New Yorkers inspired a love of theatre in me. Growing up in New York City when I did was a privileged experience of sorts, as I was exposed to the best artists, local and international. If you were a musician, playwright, singer, actor, dancer, artist etc in the 80’s and 90’s, in my mind you were the epitome of passion, struggle, integrity and inspiration.
My father was a dancer and worked extremely hard to keep his family clothed and fed, whilst working as a janitor full-time, and still kept dance in his life, even if the big highlights were on a float in a parade – he seemed to have boundless energy. My father and all those hard core New Yorkers keep me honest and steady on my quest to being an artist.
What kind of projects are you interested in?
I am a storyteller. I am drawn to well-written text, usually character-driven, about flawed people or communities with a deep emotional undercurrent.
The older I get the more I want to tell stories of people like the ones I grew up with to better understand them and myself. I want to dig deeper into society, our problems, our triumphs, our loves, our sadness, our repulsiveness — all the things that make us human and complex.
Do you have a proudest moment as a director?
During every production I’ve worked on I’ve had some moment of revelation on how lucky I am to love what I do. That never ceases to amaze me. But I guess I would say my proudest moment was Yellowman at the Young Vic. It is a beautiful play, about people who matter and I felt that I did right by it. I am very proud of the journey that the entire cast and team went on and of the beautiful production we created.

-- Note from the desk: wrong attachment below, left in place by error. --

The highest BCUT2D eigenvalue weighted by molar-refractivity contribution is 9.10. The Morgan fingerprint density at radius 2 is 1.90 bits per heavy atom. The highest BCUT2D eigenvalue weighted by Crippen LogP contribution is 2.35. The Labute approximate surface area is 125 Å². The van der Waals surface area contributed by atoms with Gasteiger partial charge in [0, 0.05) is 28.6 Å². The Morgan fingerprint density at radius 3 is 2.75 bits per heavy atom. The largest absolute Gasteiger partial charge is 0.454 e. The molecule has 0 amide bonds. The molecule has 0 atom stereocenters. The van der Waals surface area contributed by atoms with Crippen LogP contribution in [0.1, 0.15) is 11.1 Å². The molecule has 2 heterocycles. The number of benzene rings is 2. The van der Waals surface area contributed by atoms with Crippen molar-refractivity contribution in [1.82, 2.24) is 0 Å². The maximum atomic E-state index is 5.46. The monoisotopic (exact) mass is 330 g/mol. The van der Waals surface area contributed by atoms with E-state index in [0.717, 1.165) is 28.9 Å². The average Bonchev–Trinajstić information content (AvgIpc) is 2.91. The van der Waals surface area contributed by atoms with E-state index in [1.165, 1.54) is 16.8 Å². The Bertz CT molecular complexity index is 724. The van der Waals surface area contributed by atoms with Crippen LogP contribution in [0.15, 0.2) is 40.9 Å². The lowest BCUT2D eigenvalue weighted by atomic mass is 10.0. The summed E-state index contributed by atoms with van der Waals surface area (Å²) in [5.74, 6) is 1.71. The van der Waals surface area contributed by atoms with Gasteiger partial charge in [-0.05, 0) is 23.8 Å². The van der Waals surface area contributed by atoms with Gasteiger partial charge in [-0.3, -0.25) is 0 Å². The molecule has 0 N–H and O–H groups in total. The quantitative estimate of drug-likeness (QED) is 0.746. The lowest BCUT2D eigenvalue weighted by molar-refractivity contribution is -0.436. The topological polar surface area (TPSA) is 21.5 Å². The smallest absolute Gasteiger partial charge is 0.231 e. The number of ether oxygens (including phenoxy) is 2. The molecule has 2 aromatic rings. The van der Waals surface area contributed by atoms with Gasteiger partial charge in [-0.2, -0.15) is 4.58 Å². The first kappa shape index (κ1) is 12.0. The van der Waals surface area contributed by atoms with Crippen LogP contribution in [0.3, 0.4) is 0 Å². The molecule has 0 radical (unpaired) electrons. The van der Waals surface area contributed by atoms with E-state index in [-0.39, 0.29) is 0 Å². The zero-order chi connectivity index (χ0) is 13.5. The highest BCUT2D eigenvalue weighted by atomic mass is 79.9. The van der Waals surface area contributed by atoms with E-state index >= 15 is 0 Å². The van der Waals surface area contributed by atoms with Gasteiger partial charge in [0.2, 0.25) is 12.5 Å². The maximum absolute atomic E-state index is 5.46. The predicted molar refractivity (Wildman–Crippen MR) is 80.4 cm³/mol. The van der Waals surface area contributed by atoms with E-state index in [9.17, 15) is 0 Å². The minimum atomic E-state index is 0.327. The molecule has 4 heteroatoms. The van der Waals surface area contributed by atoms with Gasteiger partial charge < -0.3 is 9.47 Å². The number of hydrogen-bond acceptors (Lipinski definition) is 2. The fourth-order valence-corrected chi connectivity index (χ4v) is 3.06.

What advice would you give to any emerging directors?
On a practical level: do your homework. Find out who people are, who is running and programming theatres, who major playwrights are – be in the know. Join networks like Young Vic’s Director’s Program & JMK that will let you know of opportunities.
On a personal level: don’t compare your career to anyone else’s. To be an artist, is to follow your own individual path. And although we work in worlds of make believe, be honest with yourself about the real world. I grew up in a deprived area of Brooklyn, I am a woman of colour, I am a mother of two, and the unique aspects of my life have stalled my career at many points. But if your passion is strong, always strive to meet and engage with the artist inside yourself.
What’s your dream job in the directing world?
My dream job is to have a steady and flourishing freelance career. Future dream projects include getting into the bigger scale of theatre and design potential.
I have a novel in mind I’d love to do a theatrical adaptation of – that is the big dream at the moment.
Natalie’s next upcoming show is Natalie Mitchell’s When They Go Low, at the Sherman Theatre in Cardiff, as part of the NT Connections Festival in April.